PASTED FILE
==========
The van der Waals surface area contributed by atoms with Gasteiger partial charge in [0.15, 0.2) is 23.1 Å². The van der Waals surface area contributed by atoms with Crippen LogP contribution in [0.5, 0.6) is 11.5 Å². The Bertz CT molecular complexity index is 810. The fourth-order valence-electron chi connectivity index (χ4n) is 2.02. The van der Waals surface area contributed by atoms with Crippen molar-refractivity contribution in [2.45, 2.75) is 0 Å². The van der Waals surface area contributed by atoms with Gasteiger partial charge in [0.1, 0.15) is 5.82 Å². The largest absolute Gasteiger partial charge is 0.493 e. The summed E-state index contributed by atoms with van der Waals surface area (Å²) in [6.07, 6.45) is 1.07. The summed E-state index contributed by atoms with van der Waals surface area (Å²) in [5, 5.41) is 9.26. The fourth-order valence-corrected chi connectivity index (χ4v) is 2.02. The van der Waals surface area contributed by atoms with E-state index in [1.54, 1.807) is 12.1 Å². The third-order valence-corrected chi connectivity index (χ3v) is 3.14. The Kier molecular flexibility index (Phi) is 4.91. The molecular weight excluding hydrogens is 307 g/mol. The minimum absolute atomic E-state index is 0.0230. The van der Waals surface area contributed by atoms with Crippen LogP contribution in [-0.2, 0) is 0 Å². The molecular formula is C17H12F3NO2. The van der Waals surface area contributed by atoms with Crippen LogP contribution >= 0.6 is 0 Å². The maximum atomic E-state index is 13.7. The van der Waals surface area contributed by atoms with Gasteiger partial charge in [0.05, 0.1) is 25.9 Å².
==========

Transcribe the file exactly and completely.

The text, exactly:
The van der Waals surface area contributed by atoms with Gasteiger partial charge in [0.15, 0.2) is 23.1 Å². The van der Waals surface area contributed by atoms with Crippen LogP contribution in [0.5, 0.6) is 11.5 Å². The Bertz CT molecular complexity index is 810. The fourth-order valence-electron chi connectivity index (χ4n) is 2.02. The van der Waals surface area contributed by atoms with Crippen molar-refractivity contribution in [2.45, 2.75) is 0 Å². The van der Waals surface area contributed by atoms with Gasteiger partial charge in [0.1, 0.15) is 5.82 Å². The largest absolute Gasteiger partial charge is 0.493 e. The summed E-state index contributed by atoms with van der Waals surface area (Å²) in [6.07, 6.45) is 1.07. The summed E-state index contributed by atoms with van der Waals surface area (Å²) in [5, 5.41) is 9.26. The fourth-order valence-corrected chi connectivity index (χ4v) is 2.02. The van der Waals surface area contributed by atoms with E-state index in [1.54, 1.807) is 12.1 Å². The third-order valence-corrected chi connectivity index (χ3v) is 3.14. The Kier molecular flexibility index (Phi) is 4.91. The molecular weight excluding hydrogens is 307 g/mol. The minimum absolute atomic E-state index is 0.0230. The van der Waals surface area contributed by atoms with Crippen LogP contribution in [-0.2, 0) is 0 Å². The molecular formula is C17H12F3NO2. The van der Waals surface area contributed by atoms with Crippen LogP contribution >= 0.6 is 0 Å². The maximum atomic E-state index is 13.7. The van der Waals surface area contributed by atoms with Gasteiger partial charge in [0.05, 0.1) is 25.9 Å².